As far as switches go, Cisco’s latest offering – its most significant release in four years and the result of $250 million of R&D – the Nexus 7000 is a big switch. Cisco boasts that it can transfer an eye-watering 15 terabits every second – at those speeds, the Wikipedia database can be downloaded in no time. But the real revolution is not in the size of the switch but what it (and similar rival offerings) means for the data centre.
Nexus, which will ship with a new virtualisation-optimised operating system, is a single, Ethernet-based switch fabric capable of addressing not just an enterprise’s networking, as would be expected, but also server and storage needs.
This convergence of networking, storage and servers essentially creates “one network with many uses”, explains CEO John Chambers. It reduces the power overhead, heralding the possibility of an energy-efficient data centre.
Zeus Kerravala, analyst with researcher Yankee Group, believes this offers a compelling vision of future corporate computing. Virtualisation will spread from the servers, across storage and eventually to the network: “In essence, the network will become the backplane of the virtual data centre and play many roles.”
This model of computing is far more efficient, Kerravala says, and addresses the temperature and power issues dominating data centres. It dovetails neatly with the move towards a service-oriented architecture (SOA), as the network will be “application fluent”. “The network is where many SOA services will reside and will automatically provision resources when and where necessary.”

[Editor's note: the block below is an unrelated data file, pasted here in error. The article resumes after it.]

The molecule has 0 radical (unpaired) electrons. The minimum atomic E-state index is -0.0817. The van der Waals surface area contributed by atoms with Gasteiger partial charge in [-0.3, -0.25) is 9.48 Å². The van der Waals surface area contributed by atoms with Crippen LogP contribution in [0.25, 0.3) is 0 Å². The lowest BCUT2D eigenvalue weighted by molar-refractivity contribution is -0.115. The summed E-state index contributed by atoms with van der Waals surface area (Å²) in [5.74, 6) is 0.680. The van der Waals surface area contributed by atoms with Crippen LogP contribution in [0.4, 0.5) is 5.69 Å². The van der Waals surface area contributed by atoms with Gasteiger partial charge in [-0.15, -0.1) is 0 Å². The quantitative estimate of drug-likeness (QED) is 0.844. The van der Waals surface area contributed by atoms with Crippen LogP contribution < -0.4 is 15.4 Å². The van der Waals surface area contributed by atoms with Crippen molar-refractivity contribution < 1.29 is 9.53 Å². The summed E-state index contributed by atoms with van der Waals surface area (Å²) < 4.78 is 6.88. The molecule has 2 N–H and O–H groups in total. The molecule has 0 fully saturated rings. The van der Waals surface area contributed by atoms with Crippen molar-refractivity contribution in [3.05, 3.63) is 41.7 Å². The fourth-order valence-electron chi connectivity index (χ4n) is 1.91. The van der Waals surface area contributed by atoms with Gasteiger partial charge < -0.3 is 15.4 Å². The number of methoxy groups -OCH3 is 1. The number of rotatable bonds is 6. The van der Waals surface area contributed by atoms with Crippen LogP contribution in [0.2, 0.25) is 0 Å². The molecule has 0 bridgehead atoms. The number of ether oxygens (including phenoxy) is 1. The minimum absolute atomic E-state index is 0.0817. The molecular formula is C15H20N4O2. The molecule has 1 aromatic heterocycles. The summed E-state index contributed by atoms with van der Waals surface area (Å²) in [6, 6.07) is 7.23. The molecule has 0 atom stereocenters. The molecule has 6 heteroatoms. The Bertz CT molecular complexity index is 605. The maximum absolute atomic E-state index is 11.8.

While, for some, this is a bold new era of computing, others are not convinced. Combining networks, storage and servers sounds impressive, but also creates a level of complexity that some data centre managers will find disconcerting.
The experts’ response…
Nicholas Carr, IT pundit and author of The Big Switch, believes that the migration towards ‘cloud computing’ is firmly under way IT’s traditional giants – not just Cisco but IBM, HP, Sun, EMC and others – are counting on the shift to utility-style computing. It promises in the long-run to reduce the capital that corporations have to dump into IT machinery, but will require significant outlays for new equipment, both by large companies looking to consolidate their data centres and by the suppliers of web apps and other utility services.
Gartner analyst Joe Skorupa says that most IT leaders think that the idea of a converged data-centric fabric is lunacy. In most enterprises, the server, storage and networking teams are independent, do not fully trust one another and demand exclusive control of their network components.
At a 2007 Gartner Data Centre Summit presentation on the all-Ethernet data centre, when asked whether they planned to implement a converged data centre fabric, 42% of attendees selected the response: “You must be kidding!”
The new data centre As the subject of energy use moves ever higher on the IT agenda, efficiency has become the watchword for data centre operations